The industrial internet of things (IIoT) refers to the extension and use of the internet of things (IoT) in industrial sectors and applications. With a strong focus on machine-to-machine (M2M) communication, big data, and machine learning, the IIoT enables industries and enterprises to have better efficiency and reliability in their operations. The IIoT encompasses industrial applications, including robotics, medical devices, and software-defined production processes.
The IIoT goes beyond the normal consumer devices and internetworking of physical devices usually associated with the IoT. What makes it distinct is the intersection of information technology (IT) and operational technology (OT). OT refers to the networking of operational processes and industrial control systems (ICSs), including human machine interfaces (HMIs), supervisory control and data acquisition (SCADA) systems, distributed control systems (DCSs), and programmable logic controllers (PLCs).
The convergence of IT and OT provides industries with greater system integration in terms of automation and optimization, as well as better visibility of the supply chain and logistics. The monitoring and control of physical infrastructures in industrial operations, such as in agriculture, healthcare, manufacturing, transportation, and utilities, are made easier through the use of smart sensors and actuators as well as remote access and control.
In the context of the fourth industrial revolution, dubbed Industry 4.0, the IIoT is integral to how cyber-physical systems and production processes are set to transform with the help of big data and analytics. Real-time data from sensors and other information sources helps industrial devices and infrastructures in their “decision-making,” in coming up with insights and specific actions. Machines are further enabled to take on and automate tasks that previous industrial revolutions could not handle. In a broader context, the IIoT is crucial to use cases related to connected ecosystems or environments, such as how cities become smart cities and factories become smart factories.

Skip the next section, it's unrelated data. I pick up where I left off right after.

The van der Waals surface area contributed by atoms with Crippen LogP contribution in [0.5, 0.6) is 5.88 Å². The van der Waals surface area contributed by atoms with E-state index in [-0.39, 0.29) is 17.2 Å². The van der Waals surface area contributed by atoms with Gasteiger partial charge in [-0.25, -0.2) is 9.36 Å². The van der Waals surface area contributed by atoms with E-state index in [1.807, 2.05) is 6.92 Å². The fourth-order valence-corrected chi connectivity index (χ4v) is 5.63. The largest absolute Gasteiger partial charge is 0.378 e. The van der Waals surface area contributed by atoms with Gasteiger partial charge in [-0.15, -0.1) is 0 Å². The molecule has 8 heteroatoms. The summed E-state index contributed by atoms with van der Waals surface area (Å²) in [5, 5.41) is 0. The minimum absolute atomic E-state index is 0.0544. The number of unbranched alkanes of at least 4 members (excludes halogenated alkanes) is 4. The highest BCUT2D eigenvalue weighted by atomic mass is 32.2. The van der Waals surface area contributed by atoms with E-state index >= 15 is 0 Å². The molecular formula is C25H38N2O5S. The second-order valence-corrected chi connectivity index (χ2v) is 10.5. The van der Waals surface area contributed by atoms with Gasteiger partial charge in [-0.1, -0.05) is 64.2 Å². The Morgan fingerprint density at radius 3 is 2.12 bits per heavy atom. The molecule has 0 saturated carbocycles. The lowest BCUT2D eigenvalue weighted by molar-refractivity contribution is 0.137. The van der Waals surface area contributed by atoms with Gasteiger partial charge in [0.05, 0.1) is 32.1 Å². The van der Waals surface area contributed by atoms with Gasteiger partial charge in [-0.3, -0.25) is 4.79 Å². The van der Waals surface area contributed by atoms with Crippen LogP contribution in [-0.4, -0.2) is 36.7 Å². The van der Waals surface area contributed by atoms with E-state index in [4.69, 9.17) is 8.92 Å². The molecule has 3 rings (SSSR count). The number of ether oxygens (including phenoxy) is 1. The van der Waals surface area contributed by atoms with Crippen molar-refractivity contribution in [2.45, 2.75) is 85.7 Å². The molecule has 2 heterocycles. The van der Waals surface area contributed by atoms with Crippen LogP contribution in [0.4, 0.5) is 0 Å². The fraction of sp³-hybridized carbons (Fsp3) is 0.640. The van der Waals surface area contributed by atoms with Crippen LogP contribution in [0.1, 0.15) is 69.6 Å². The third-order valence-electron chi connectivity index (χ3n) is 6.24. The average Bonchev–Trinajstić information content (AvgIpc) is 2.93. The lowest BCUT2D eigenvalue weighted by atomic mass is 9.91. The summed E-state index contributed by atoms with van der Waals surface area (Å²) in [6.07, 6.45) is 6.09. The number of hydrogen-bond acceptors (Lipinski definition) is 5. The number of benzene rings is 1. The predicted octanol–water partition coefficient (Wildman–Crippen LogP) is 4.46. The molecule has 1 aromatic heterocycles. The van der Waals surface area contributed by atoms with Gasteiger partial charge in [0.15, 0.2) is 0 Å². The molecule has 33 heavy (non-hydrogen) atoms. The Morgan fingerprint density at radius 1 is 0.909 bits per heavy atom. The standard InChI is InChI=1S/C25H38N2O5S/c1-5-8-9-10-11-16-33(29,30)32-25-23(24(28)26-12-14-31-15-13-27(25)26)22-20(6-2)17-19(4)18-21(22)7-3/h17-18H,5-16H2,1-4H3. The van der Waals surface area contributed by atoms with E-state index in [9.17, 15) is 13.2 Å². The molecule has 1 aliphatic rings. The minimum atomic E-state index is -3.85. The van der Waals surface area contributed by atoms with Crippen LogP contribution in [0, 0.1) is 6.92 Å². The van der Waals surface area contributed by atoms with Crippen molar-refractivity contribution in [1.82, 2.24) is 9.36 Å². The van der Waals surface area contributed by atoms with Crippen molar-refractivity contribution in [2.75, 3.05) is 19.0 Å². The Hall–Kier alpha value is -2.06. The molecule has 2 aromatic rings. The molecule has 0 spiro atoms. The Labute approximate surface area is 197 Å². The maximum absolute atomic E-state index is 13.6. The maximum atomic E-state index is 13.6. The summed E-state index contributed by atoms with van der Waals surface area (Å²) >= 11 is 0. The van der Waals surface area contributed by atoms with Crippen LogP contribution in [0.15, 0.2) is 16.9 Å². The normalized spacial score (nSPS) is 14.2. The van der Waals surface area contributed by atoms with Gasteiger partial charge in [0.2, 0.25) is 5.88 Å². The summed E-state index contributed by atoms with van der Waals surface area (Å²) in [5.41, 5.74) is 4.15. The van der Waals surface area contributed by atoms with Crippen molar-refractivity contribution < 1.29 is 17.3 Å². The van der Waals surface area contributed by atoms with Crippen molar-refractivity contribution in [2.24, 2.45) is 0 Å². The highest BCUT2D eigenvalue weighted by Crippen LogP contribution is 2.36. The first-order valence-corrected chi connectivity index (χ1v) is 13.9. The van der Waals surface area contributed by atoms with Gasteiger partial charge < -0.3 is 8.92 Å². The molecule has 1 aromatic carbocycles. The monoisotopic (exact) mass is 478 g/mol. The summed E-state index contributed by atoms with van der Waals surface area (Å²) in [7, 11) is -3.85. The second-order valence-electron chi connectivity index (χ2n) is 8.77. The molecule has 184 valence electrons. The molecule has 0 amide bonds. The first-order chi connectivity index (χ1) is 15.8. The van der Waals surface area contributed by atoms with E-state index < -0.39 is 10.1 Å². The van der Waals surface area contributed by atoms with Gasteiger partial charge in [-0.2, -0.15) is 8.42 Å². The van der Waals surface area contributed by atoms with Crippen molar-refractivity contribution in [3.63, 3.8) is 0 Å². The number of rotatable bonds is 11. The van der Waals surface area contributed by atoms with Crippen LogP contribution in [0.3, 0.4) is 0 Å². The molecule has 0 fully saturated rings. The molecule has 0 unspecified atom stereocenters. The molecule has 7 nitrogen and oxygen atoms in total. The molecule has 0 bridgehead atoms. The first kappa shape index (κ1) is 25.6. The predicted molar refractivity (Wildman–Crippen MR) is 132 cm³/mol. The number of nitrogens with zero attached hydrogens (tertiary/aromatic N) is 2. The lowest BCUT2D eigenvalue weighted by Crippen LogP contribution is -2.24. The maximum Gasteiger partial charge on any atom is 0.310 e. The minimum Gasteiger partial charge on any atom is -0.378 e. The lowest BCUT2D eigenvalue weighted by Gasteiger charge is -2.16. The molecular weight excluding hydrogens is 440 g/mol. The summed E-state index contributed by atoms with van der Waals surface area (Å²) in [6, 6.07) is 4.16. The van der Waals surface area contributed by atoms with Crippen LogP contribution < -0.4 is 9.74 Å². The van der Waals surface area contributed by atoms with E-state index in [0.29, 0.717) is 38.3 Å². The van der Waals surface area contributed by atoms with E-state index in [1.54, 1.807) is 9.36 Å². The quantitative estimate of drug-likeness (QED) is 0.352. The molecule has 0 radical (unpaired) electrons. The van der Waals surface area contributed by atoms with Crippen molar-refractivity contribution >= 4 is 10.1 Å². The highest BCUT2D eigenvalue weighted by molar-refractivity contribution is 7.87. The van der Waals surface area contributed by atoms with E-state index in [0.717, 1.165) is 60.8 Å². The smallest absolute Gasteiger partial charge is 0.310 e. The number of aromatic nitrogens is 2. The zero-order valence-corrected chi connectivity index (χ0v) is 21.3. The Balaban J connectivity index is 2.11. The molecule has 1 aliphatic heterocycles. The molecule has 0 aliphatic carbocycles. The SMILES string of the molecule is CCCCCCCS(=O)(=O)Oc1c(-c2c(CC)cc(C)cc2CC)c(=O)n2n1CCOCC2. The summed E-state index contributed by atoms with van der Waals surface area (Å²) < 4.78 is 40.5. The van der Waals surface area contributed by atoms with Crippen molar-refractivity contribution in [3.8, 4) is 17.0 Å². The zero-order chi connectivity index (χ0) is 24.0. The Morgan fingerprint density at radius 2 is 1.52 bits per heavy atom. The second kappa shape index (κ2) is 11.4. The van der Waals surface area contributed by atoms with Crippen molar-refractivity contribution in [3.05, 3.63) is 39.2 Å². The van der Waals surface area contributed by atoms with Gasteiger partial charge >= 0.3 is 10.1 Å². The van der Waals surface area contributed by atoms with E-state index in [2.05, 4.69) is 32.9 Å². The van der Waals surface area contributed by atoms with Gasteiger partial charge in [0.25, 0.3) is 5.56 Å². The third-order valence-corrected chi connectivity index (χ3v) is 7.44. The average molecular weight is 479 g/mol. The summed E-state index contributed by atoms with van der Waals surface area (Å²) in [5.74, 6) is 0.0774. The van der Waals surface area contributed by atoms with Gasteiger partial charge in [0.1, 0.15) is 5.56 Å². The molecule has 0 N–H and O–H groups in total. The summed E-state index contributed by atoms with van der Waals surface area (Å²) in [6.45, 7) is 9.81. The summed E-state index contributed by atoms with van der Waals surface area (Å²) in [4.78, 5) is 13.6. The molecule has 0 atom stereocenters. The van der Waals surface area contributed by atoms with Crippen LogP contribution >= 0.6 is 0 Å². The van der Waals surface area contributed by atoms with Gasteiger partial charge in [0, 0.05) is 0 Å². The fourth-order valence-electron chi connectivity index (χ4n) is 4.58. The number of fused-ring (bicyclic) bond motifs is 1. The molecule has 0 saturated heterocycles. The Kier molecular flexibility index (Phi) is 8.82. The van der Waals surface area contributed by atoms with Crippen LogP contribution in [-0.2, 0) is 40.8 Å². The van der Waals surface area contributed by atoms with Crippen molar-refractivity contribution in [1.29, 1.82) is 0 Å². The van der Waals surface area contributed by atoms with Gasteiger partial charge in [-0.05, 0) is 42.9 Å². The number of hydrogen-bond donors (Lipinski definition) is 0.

The consistent capturing and transmitting of data among smart devices and machines provide industries and enterprises with many growth opportunities. The data allows industries and enterprises to pick up on errors or inefficiencies in the supply chain, for example, and immediately address them, thus pushing for day-to-day efficiency in operations and finance. Proper integration of the IIoT can also optimize the use of assets, predict points of failure, and even trigger maintenance processes autonomously.
By adopting connected and smart devices, businesses are enabled to gather and analyze greater amounts of data at greater speeds. Not only will this enhance scalability and performance, but it can also bridge the gap between the production floors and general offices. Integration of the IIoT can give industrial entities a more accurate view of how their operations are moving along and help them make informed business decisions.
Adoption of the IIoT can revolutionize how industries operate, but there is the challenge of having strategies in place to boost digital transformation efforts while maintaining security amid increased connectivity.
Industries and enterprises that handle operational technologies can be expected to be well-versed in such aspects as worker safety and product quality. However, given that OT is being integrated into the internet, organizations are seeing the introduction of more intelligent and automated machines at work, which in turn invites a slew of new challenges that would require understanding of the IIoT’s inner workings.